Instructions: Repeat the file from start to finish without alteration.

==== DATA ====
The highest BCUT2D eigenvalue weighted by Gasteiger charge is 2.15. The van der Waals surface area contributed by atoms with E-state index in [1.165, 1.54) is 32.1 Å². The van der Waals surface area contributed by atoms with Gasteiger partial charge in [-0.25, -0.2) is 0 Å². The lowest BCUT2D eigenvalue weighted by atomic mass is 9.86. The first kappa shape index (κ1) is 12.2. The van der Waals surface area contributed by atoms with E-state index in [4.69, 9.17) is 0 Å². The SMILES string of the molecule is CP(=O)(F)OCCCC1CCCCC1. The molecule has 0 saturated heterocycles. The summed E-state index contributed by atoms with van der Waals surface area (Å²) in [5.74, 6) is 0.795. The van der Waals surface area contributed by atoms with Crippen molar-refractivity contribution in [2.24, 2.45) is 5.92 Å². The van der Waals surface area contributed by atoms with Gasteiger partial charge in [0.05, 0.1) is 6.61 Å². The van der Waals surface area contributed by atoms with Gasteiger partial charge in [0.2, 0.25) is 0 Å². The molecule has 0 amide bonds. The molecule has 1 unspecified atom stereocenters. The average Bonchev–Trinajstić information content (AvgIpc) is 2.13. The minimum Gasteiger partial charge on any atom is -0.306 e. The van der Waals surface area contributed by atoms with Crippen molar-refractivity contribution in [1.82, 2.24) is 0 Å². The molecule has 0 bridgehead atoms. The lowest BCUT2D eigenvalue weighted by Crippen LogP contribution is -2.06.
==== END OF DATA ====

The highest BCUT2D eigenvalue weighted by Gasteiger charge is 2.15. The van der Waals surface area contributed by atoms with E-state index in [1.165, 1.54) is 32.1 Å². The van der Waals surface area contributed by atoms with Gasteiger partial charge in [-0.25, -0.2) is 0 Å². The lowest BCUT2D eigenvalue weighted by atomic mass is 9.86. The first kappa shape index (κ1) is 12.2. The van der Waals surface area contributed by atoms with E-state index in [4.69, 9.17) is 0 Å². The SMILES string of the molecule is CP(=O)(F)OCCCC1CCCCC1. The molecule has 0 saturated heterocycles. The summed E-state index contributed by atoms with van der Waals surface area (Å²) in [5.74, 6) is 0.795. The van der Waals surface area contributed by atoms with Crippen molar-refractivity contribution in [2.24, 2.45) is 5.92 Å². The van der Waals surface area contributed by atoms with Gasteiger partial charge in [0.05, 0.1) is 6.61 Å². The van der Waals surface area contributed by atoms with Gasteiger partial charge in [0.2, 0.25) is 0 Å². The molecule has 0 amide bonds. The molecule has 1 unspecified atom stereocenters. The average Bonchev–Trinajstić information content (AvgIpc) is 2.13. The minimum Gasteiger partial charge on any atom is -0.306 e. The van der Waals surface area contributed by atoms with Crippen molar-refractivity contribution in [1.82, 2.24) is 0 Å². The molecule has 0 bridgehead atoms. The lowest BCUT2D eigenvalue weighted by Crippen LogP contribution is -2.06.